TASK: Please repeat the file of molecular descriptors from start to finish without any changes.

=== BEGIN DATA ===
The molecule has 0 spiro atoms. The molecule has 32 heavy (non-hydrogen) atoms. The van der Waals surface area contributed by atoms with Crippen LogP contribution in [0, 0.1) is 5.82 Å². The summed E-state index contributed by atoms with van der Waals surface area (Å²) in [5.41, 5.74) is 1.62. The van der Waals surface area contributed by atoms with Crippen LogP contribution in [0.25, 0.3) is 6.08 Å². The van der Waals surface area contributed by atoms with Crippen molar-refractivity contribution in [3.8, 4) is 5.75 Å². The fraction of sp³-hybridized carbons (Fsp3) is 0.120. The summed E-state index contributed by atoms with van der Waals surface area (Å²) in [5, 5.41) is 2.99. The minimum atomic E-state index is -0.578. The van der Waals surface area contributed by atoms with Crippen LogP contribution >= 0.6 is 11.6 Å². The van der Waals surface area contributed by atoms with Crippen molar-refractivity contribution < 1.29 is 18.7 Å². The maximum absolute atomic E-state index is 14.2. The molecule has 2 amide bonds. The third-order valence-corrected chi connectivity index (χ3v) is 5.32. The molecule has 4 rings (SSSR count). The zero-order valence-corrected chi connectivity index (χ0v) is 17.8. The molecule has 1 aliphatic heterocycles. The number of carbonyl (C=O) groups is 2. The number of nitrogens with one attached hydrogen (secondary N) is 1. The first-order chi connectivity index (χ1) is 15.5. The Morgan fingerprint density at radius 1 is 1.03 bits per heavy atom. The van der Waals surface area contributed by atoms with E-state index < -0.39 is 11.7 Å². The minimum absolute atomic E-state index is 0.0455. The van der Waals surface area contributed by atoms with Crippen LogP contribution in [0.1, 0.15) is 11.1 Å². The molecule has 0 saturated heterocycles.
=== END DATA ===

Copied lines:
The molecule has 0 spiro atoms. The molecule has 32 heavy (non-hydrogen) atoms. The van der Waals surface area contributed by atoms with Crippen LogP contribution in [0, 0.1) is 5.82 Å². The summed E-state index contributed by atoms with van der Waals surface area (Å²) in [5.41, 5.74) is 1.62. The van der Waals surface area contributed by atoms with Crippen LogP contribution in [0.25, 0.3) is 6.08 Å². The van der Waals surface area contributed by atoms with Crippen molar-refractivity contribution in [3.8, 4) is 5.75 Å². The fraction of sp³-hybridized carbons (Fsp3) is 0.120. The summed E-state index contributed by atoms with van der Waals surface area (Å²) in [5, 5.41) is 2.99. The minimum atomic E-state index is -0.578. The van der Waals surface area contributed by atoms with Crippen LogP contribution >= 0.6 is 11.6 Å². The van der Waals surface area contributed by atoms with Crippen molar-refractivity contribution < 1.29 is 18.7 Å². The maximum absolute atomic E-state index is 14.2. The molecule has 2 amide bonds. The third-order valence-corrected chi connectivity index (χ3v) is 5.32. The molecule has 4 rings (SSSR count). The zero-order valence-corrected chi connectivity index (χ0v) is 17.8. The molecule has 1 aliphatic heterocycles. The number of carbonyl (C=O) groups is 2. The number of nitrogens with one attached hydrogen (secondary N) is 1. The first-order chi connectivity index (χ1) is 15.5. The Morgan fingerprint density at radius 1 is 1.03 bits per heavy atom. The van der Waals surface area contributed by atoms with E-state index < -0.39 is 11.7 Å². The minimum absolute atomic E-state index is 0.0455. The van der Waals surface area contributed by atoms with Crippen LogP contribution in [0.1, 0.15) is 11.1 Å². The molecule has 0 saturated heterocycles.